Second language acquisition

Author: Antonella Sorace


Since the original formulation of the 'Interlanguage Hypothesis' in the late '60s, the field of Second Language Acquisition has witnessed a remarkable expansion and diversification. It is now a research area that interfaces with several disciplines and encompasses a range of applied, theoretical and experimental approaches. As a consequence, Second Language Acquisition can be taught in different ways depending on the purpose of the course and the students' background and aims.

Table of contents


Until the '60s, studies of second language (L2) learning were exclusively motivated by pedagogical or practical concerns, such as the need to improve language teaching methods and classroom materials. The "Interlanguage Hypothesis", originally proposed by S. Pit Corder in series of seminal papers in the late '60' and early 70s (reprinted in Corder 1981), can be regarded as the starting point of L2 acquisition as an autonomous field of inquiry. The hypothesis stated that adult L2 learners have an "in-built syllabus": they construct a mental grammar, different from both the native language (L1) and the L2, that can be studied in its own right, and not only in comparison with the target L2 grammar. Errors, in this new perspective, became a window on the learner's hypotheses about the L2 and not just a measure of what had not yet been learned.

Yet, L2 acquisition research remained solidly tied to the applied perspective, and particularly with language teaching, for at least a decade. Models of L2 acquisition, such as the 'Monitor Model' formulated by Krashen (1975, 1981), were influential among L2 researchers and at the same time inspired language teachers to pursue methods based on 'comprehensible input' rather than on a focus on grammar. This trend went hand-in-hand with the success of the 'communicative teaching method' in the UK. Until the early '80s, L2 research still simultaneously served the interests of researchers and those of language teachers, addressing theoretical and applied aims at the same time. L2 acquisition courses in the UK were mainly taught within taught Master's programmes in Applied Linguistics, such as the pioneering one in Edinburgh, attended mostly by professional language teachers, many of whom became themselves prominent contributors to the field. The predominant focus of L2 acquisition courses on 'grammar' (including syntax and morphology) reflected that of the descriptive research conducted at that time.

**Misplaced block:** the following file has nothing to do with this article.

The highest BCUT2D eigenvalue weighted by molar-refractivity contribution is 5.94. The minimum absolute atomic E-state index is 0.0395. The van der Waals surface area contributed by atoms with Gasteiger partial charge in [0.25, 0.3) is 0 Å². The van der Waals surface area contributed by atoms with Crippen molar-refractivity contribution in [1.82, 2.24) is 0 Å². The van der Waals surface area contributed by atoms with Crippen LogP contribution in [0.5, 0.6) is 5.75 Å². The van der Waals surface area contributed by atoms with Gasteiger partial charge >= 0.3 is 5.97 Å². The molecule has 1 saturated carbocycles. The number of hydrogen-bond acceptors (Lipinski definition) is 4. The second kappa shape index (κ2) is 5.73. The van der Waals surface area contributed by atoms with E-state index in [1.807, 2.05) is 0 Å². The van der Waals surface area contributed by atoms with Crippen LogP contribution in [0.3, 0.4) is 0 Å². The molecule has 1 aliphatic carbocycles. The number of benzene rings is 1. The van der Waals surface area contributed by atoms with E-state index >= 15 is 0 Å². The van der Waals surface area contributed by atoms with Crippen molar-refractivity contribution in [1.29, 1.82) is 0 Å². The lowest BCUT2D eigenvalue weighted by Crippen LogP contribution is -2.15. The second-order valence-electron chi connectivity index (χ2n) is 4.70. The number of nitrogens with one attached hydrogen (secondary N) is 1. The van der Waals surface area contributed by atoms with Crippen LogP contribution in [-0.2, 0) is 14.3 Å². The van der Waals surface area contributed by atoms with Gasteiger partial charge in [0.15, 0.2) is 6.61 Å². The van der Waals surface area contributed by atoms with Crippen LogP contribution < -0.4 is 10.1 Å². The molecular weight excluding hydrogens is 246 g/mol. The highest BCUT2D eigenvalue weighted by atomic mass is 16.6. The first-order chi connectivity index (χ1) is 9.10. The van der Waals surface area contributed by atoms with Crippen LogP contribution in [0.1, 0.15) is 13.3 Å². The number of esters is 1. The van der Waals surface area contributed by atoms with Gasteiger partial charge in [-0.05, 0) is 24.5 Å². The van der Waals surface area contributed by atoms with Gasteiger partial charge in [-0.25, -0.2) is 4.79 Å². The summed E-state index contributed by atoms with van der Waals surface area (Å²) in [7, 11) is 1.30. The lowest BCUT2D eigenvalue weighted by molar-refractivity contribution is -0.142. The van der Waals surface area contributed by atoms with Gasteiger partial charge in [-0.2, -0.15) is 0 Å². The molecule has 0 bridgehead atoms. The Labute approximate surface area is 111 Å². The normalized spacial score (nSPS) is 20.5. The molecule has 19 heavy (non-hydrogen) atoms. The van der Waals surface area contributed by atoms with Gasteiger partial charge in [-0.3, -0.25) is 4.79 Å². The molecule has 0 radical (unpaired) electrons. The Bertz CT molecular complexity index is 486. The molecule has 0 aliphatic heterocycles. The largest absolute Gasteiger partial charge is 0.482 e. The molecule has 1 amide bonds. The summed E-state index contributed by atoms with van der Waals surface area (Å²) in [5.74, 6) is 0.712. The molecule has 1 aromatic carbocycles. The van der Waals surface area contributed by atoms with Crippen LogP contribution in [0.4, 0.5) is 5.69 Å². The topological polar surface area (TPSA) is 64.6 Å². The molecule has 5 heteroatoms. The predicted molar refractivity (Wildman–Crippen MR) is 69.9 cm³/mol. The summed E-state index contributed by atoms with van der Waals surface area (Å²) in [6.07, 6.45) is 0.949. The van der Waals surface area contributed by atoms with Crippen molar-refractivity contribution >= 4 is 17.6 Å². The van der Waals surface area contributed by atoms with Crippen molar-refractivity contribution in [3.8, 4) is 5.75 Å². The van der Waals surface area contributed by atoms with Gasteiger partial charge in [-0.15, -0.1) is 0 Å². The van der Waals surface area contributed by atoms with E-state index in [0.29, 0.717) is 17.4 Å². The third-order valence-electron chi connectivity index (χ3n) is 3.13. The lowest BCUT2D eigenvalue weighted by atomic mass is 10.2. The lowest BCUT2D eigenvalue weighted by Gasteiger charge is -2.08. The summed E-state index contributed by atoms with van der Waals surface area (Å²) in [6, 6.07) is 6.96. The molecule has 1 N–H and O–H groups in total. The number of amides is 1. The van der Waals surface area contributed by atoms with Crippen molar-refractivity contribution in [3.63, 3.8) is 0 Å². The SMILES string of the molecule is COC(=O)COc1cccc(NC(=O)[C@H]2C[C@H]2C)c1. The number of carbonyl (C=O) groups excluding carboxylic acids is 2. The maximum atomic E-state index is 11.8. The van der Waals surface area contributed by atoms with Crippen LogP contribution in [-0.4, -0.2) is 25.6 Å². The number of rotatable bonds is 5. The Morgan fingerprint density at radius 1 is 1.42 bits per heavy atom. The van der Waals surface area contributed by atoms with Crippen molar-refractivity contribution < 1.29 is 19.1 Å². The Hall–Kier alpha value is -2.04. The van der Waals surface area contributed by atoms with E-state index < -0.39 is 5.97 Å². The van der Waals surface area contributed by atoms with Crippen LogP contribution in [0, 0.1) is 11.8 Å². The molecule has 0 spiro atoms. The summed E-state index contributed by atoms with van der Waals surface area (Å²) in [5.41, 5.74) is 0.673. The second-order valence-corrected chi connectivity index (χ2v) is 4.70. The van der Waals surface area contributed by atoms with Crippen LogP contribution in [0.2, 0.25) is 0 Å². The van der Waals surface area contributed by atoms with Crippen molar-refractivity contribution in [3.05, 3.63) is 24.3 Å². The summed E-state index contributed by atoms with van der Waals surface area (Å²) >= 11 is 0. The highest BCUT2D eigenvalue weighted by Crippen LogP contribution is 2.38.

From the mid '80s, the field expanded and started to diversify. On the one hand, L2 research within a generative framework got under way (see White 1989 for an overview of this first period). The aim of this kind of research was to investigate the cognitive mechanisms available to the L2 learner in order to gain a better understanding of human cognition. A division began to appear between formal and functionalist approaches to the study of L2 acquisition, the latter becoming particularly strong in European countries such as Italy, France, and Switzerland. An important manifestation of the functionalist approach was the project on "Second language acquisition in adult immigrants' (1982-1988), funded by the European Science Foundation, which produced a large database of longitudinal data ( On the other hand, new branches of L2 acquisition research emerged, such as L2 phonology, L2 pragmatics, L2 processing. The journal Second Language Research (previously called The Interlanguage Bulletin, a local Utrecht University publication), stated its aims as explicitly divorced from language teaching. Although many L2 researchers still came from a language teaching background, more and more were trained as linguists and had no links with the teaching profession. Conferences on theoretical L2 research, such as the Language Acquisition Research Symposium (LARS) in Holland, the Second Language Research Forum (SLRF) in the US, became centres of debate for theoretically-minded researchers. Meanwhile, the number of papers on L2 acquisition given at conferences on language development (the Boston University Conference on Language Development, and the triennial conference on Generative Approaches to Language Acquisition), or at general linguistics conferences increased. Similarly, L2 papers started to appear not only in journals traditionally devoted to non-pedagogical SLA research (Language Learning, Studies in Second Language Acquisition) but also in general linguistics journals. The European Second Language Association (EUROSLA), founded in 1989, began organising a series of annual conferences with a broad non-pedagogical orientation that encompasses the richness of research approaches in the field.